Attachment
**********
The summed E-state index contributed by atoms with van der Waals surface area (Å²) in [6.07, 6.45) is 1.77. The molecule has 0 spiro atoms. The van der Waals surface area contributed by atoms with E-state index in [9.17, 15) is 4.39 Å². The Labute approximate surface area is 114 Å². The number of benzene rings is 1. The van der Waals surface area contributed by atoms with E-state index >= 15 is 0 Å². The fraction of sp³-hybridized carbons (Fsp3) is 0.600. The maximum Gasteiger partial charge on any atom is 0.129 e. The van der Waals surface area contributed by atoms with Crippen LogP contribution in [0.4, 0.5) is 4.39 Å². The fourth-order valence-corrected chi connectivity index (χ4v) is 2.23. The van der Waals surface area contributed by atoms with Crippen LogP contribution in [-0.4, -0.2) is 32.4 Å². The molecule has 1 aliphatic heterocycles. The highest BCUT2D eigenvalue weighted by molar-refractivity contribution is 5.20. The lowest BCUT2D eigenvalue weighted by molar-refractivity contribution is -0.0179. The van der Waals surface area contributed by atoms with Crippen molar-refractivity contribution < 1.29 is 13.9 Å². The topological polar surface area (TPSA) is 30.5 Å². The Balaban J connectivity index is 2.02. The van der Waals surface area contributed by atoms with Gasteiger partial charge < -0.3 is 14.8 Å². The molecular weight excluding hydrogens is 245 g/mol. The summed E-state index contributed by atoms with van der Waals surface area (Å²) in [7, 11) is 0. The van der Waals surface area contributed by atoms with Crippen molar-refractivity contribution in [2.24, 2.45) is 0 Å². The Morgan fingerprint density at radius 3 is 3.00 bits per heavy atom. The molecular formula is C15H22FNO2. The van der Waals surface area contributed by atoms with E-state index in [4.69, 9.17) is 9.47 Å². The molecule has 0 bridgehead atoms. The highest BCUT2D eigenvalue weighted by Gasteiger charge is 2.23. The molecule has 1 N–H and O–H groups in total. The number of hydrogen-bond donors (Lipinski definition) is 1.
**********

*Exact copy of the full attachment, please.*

The summed E-state index contributed by atoms with van der Waals surface area (Å²) in [6.07, 6.45) is 1.77. The molecule has 0 spiro atoms. The van der Waals surface area contributed by atoms with E-state index in [9.17, 15) is 4.39 Å². The Labute approximate surface area is 114 Å². The number of benzene rings is 1. The van der Waals surface area contributed by atoms with E-state index >= 15 is 0 Å². The fraction of sp³-hybridized carbons (Fsp3) is 0.600. The maximum Gasteiger partial charge on any atom is 0.129 e. The van der Waals surface area contributed by atoms with Crippen LogP contribution in [0.4, 0.5) is 4.39 Å². The fourth-order valence-corrected chi connectivity index (χ4v) is 2.23. The van der Waals surface area contributed by atoms with Crippen LogP contribution in [-0.4, -0.2) is 32.4 Å². The molecule has 1 aliphatic heterocycles. The highest BCUT2D eigenvalue weighted by molar-refractivity contribution is 5.20. The lowest BCUT2D eigenvalue weighted by molar-refractivity contribution is -0.0179. The van der Waals surface area contributed by atoms with Crippen molar-refractivity contribution < 1.29 is 13.9 Å². The topological polar surface area (TPSA) is 30.5 Å². The Balaban J connectivity index is 2.02. The van der Waals surface area contributed by atoms with Gasteiger partial charge < -0.3 is 14.8 Å². The molecular weight excluding hydrogens is 245 g/mol. The summed E-state index contributed by atoms with van der Waals surface area (Å²) in [7, 11) is 0. The van der Waals surface area contributed by atoms with Crippen molar-refractivity contribution in [2.24, 2.45) is 0 Å². The Morgan fingerprint density at radius 3 is 3.00 bits per heavy atom. The molecular formula is C15H22FNO2. The van der Waals surface area contributed by atoms with E-state index in [4.69, 9.17) is 9.47 Å². The molecule has 0 bridgehead atoms. The highest BCUT2D eigenvalue weighted by Gasteiger charge is 2.23. The molecule has 1 N–H and O–H groups in total. The number of hydrogen-bond donors (Lipinski definition) is 1.